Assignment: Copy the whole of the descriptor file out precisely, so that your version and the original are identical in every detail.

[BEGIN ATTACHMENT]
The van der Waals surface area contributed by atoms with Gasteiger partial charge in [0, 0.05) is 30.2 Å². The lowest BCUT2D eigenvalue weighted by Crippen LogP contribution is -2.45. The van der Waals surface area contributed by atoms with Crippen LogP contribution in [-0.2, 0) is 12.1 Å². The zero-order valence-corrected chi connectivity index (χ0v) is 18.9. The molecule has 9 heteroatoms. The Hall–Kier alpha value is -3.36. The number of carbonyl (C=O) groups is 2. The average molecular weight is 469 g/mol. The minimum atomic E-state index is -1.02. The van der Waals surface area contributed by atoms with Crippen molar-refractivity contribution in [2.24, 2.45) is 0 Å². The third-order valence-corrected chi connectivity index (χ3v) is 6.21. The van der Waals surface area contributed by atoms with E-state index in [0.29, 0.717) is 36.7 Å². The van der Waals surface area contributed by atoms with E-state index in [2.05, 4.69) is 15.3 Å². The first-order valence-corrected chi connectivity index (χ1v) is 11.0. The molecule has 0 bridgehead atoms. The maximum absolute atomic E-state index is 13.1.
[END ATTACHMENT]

The van der Waals surface area contributed by atoms with Gasteiger partial charge in [0, 0.05) is 30.2 Å². The lowest BCUT2D eigenvalue weighted by Crippen LogP contribution is -2.45. The van der Waals surface area contributed by atoms with Crippen LogP contribution in [-0.2, 0) is 12.1 Å². The zero-order valence-corrected chi connectivity index (χ0v) is 18.9. The molecule has 9 heteroatoms. The Hall–Kier alpha value is -3.36. The number of carbonyl (C=O) groups is 2. The average molecular weight is 469 g/mol. The minimum atomic E-state index is -1.02. The van der Waals surface area contributed by atoms with Crippen molar-refractivity contribution in [2.24, 2.45) is 0 Å². The third-order valence-corrected chi connectivity index (χ3v) is 6.21. The van der Waals surface area contributed by atoms with E-state index in [0.29, 0.717) is 36.7 Å². The van der Waals surface area contributed by atoms with E-state index in [2.05, 4.69) is 15.3 Å². The first-order valence-corrected chi connectivity index (χ1v) is 11.0. The molecule has 0 bridgehead atoms. The maximum absolute atomic E-state index is 13.1.